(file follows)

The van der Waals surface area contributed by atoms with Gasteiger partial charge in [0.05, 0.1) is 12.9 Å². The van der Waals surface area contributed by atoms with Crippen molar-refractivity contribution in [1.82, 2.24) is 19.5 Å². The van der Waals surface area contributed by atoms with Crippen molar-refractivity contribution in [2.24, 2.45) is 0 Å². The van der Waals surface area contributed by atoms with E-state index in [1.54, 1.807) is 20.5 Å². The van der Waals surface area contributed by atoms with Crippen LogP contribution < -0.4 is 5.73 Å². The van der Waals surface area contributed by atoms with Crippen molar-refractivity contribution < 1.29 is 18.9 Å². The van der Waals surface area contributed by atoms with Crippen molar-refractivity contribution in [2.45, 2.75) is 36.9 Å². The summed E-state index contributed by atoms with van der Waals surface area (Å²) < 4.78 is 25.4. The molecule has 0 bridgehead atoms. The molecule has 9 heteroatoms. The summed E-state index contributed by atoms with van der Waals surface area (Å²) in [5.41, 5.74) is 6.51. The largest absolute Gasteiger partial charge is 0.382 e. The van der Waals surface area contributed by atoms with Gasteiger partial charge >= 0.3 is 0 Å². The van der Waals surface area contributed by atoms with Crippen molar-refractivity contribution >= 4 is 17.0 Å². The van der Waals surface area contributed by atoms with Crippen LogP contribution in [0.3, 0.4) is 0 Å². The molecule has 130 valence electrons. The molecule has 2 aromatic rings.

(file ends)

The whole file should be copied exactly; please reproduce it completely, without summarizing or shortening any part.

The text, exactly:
The van der Waals surface area contributed by atoms with Gasteiger partial charge in [0.05, 0.1) is 12.9 Å². The van der Waals surface area contributed by atoms with Crippen molar-refractivity contribution in [1.82, 2.24) is 19.5 Å². The van der Waals surface area contributed by atoms with Crippen molar-refractivity contribution in [2.24, 2.45) is 0 Å². The van der Waals surface area contributed by atoms with E-state index in [1.54, 1.807) is 20.5 Å². The van der Waals surface area contributed by atoms with Crippen LogP contribution < -0.4 is 5.73 Å². The van der Waals surface area contributed by atoms with Crippen molar-refractivity contribution < 1.29 is 18.9 Å². The van der Waals surface area contributed by atoms with Crippen molar-refractivity contribution in [2.45, 2.75) is 36.9 Å². The summed E-state index contributed by atoms with van der Waals surface area (Å²) < 4.78 is 25.4. The molecule has 0 bridgehead atoms. The molecule has 9 heteroatoms. The summed E-state index contributed by atoms with van der Waals surface area (Å²) in [5.41, 5.74) is 6.51. The largest absolute Gasteiger partial charge is 0.382 e. The van der Waals surface area contributed by atoms with Gasteiger partial charge >= 0.3 is 0 Å². The van der Waals surface area contributed by atoms with Crippen molar-refractivity contribution >= 4 is 17.0 Å². The van der Waals surface area contributed by atoms with Crippen LogP contribution in [0.3, 0.4) is 0 Å². The molecule has 130 valence electrons. The molecule has 2 aromatic rings.